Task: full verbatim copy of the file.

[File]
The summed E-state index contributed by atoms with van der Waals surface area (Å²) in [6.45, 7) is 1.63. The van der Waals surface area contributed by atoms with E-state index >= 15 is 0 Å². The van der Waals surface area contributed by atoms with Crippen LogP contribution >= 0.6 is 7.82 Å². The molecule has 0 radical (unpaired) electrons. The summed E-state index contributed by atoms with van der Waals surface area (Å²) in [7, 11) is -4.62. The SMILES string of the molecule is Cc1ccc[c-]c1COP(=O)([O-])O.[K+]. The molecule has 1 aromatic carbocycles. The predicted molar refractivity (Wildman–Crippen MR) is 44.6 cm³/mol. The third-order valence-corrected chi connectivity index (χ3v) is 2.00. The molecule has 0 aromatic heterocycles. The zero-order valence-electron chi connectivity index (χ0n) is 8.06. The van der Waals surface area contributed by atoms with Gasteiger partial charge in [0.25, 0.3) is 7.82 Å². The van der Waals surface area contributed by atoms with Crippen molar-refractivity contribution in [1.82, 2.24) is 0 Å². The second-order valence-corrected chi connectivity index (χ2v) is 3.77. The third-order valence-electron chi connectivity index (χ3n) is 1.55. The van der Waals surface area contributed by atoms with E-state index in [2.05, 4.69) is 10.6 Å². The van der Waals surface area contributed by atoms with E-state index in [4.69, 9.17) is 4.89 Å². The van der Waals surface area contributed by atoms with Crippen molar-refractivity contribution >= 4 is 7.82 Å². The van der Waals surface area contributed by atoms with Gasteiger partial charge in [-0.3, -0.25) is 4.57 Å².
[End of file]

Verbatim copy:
The summed E-state index contributed by atoms with van der Waals surface area (Å²) in [6.45, 7) is 1.63. The van der Waals surface area contributed by atoms with E-state index >= 15 is 0 Å². The van der Waals surface area contributed by atoms with Crippen LogP contribution >= 0.6 is 7.82 Å². The molecule has 0 radical (unpaired) electrons. The summed E-state index contributed by atoms with van der Waals surface area (Å²) in [7, 11) is -4.62. The SMILES string of the molecule is Cc1ccc[c-]c1COP(=O)([O-])O.[K+]. The molecule has 1 aromatic carbocycles. The predicted molar refractivity (Wildman–Crippen MR) is 44.6 cm³/mol. The third-order valence-corrected chi connectivity index (χ3v) is 2.00. The molecule has 0 aromatic heterocycles. The zero-order valence-electron chi connectivity index (χ0n) is 8.06. The van der Waals surface area contributed by atoms with Gasteiger partial charge in [0.25, 0.3) is 7.82 Å². The van der Waals surface area contributed by atoms with Crippen molar-refractivity contribution in [1.82, 2.24) is 0 Å². The second-order valence-corrected chi connectivity index (χ2v) is 3.77. The third-order valence-electron chi connectivity index (χ3n) is 1.55. The van der Waals surface area contributed by atoms with E-state index in [2.05, 4.69) is 10.6 Å². The van der Waals surface area contributed by atoms with E-state index in [4.69, 9.17) is 4.89 Å². The van der Waals surface area contributed by atoms with Crippen molar-refractivity contribution >= 4 is 7.82 Å². The van der Waals surface area contributed by atoms with Gasteiger partial charge in [-0.3, -0.25) is 4.57 Å².